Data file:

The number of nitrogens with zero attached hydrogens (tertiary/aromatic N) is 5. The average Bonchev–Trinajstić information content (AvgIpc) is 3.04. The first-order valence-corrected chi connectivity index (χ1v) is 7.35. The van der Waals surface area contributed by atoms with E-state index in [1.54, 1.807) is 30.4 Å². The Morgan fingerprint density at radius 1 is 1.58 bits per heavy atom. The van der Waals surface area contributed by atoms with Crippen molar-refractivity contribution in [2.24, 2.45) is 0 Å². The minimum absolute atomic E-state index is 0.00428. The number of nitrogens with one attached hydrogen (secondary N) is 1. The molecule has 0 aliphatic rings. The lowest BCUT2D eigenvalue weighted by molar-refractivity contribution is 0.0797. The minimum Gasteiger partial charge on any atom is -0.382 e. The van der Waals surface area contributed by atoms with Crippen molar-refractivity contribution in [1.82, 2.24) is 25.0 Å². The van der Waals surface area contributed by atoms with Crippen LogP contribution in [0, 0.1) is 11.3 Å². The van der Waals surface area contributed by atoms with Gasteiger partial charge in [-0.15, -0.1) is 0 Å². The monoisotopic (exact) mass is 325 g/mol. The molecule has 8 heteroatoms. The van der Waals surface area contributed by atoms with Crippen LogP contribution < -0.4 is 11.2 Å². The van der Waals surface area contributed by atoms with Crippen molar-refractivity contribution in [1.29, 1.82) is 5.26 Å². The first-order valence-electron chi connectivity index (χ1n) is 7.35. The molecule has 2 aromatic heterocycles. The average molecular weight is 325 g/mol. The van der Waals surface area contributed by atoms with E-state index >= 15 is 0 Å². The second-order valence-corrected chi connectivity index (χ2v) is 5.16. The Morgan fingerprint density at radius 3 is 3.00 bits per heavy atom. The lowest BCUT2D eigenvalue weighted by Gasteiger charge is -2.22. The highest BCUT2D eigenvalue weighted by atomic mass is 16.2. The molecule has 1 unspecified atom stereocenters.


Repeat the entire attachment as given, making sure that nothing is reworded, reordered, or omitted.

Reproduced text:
The number of nitrogens with zero attached hydrogens (tertiary/aromatic N) is 5. The average Bonchev–Trinajstić information content (AvgIpc) is 3.04. The first-order valence-corrected chi connectivity index (χ1v) is 7.35. The van der Waals surface area contributed by atoms with E-state index in [1.54, 1.807) is 30.4 Å². The Morgan fingerprint density at radius 1 is 1.58 bits per heavy atom. The van der Waals surface area contributed by atoms with Crippen molar-refractivity contribution in [2.24, 2.45) is 0 Å². The minimum absolute atomic E-state index is 0.00428. The number of nitrogens with one attached hydrogen (secondary N) is 1. The molecule has 0 aliphatic rings. The lowest BCUT2D eigenvalue weighted by molar-refractivity contribution is 0.0797. The minimum Gasteiger partial charge on any atom is -0.382 e. The van der Waals surface area contributed by atoms with Crippen molar-refractivity contribution in [1.82, 2.24) is 25.0 Å². The van der Waals surface area contributed by atoms with Crippen LogP contribution in [0, 0.1) is 11.3 Å². The van der Waals surface area contributed by atoms with Gasteiger partial charge in [-0.15, -0.1) is 0 Å². The monoisotopic (exact) mass is 325 g/mol. The molecule has 8 heteroatoms. The van der Waals surface area contributed by atoms with Crippen LogP contribution < -0.4 is 11.2 Å². The van der Waals surface area contributed by atoms with Crippen molar-refractivity contribution in [1.29, 1.82) is 5.26 Å². The first-order valence-electron chi connectivity index (χ1n) is 7.35. The molecule has 2 aromatic heterocycles. The average molecular weight is 325 g/mol. The van der Waals surface area contributed by atoms with E-state index >= 15 is 0 Å². The second-order valence-corrected chi connectivity index (χ2v) is 5.16. The Morgan fingerprint density at radius 3 is 3.00 bits per heavy atom. The lowest BCUT2D eigenvalue weighted by Gasteiger charge is -2.22. The highest BCUT2D eigenvalue weighted by atomic mass is 16.2. The molecule has 1 unspecified atom stereocenters.